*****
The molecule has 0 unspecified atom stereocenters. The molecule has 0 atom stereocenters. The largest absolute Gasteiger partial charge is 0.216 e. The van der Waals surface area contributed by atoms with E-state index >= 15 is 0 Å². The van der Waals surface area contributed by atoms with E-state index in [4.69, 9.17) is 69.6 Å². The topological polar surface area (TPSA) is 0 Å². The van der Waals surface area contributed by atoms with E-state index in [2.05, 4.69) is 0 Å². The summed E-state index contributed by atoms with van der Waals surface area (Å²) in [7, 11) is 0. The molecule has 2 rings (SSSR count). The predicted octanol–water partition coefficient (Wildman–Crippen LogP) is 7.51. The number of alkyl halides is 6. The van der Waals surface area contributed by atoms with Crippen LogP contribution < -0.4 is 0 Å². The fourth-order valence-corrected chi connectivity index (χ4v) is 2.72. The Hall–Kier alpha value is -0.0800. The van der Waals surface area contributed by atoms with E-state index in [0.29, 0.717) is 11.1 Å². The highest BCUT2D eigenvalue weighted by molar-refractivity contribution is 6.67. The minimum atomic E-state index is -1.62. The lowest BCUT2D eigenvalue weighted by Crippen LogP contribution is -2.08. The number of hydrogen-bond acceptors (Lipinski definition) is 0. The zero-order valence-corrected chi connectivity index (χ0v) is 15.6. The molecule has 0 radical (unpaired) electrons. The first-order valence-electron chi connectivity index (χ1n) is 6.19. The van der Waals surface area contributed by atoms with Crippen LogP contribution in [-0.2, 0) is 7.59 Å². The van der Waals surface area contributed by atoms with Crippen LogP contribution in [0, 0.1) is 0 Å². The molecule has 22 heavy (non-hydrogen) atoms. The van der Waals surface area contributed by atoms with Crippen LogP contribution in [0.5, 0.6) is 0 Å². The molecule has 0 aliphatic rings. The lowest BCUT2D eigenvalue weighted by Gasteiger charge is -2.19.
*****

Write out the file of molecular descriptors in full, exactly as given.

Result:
The molecule has 0 unspecified atom stereocenters. The molecule has 0 atom stereocenters. The largest absolute Gasteiger partial charge is 0.216 e. The van der Waals surface area contributed by atoms with E-state index >= 15 is 0 Å². The van der Waals surface area contributed by atoms with E-state index in [4.69, 9.17) is 69.6 Å². The topological polar surface area (TPSA) is 0 Å². The van der Waals surface area contributed by atoms with E-state index in [2.05, 4.69) is 0 Å². The summed E-state index contributed by atoms with van der Waals surface area (Å²) in [7, 11) is 0. The molecule has 2 rings (SSSR count). The predicted octanol–water partition coefficient (Wildman–Crippen LogP) is 7.51. The number of alkyl halides is 6. The van der Waals surface area contributed by atoms with Crippen LogP contribution < -0.4 is 0 Å². The fourth-order valence-corrected chi connectivity index (χ4v) is 2.72. The Hall–Kier alpha value is -0.0800. The van der Waals surface area contributed by atoms with E-state index in [0.29, 0.717) is 11.1 Å². The highest BCUT2D eigenvalue weighted by molar-refractivity contribution is 6.67. The minimum atomic E-state index is -1.62. The lowest BCUT2D eigenvalue weighted by Crippen LogP contribution is -2.08. The number of hydrogen-bond acceptors (Lipinski definition) is 0. The zero-order valence-corrected chi connectivity index (χ0v) is 15.6. The molecule has 0 radical (unpaired) electrons. The first-order valence-electron chi connectivity index (χ1n) is 6.19. The van der Waals surface area contributed by atoms with Crippen LogP contribution in [-0.2, 0) is 7.59 Å². The van der Waals surface area contributed by atoms with Crippen LogP contribution in [0, 0.1) is 0 Å². The molecule has 22 heavy (non-hydrogen) atoms. The van der Waals surface area contributed by atoms with Crippen LogP contribution in [0.5, 0.6) is 0 Å². The molecule has 0 aliphatic rings. The lowest BCUT2D eigenvalue weighted by Gasteiger charge is -2.19.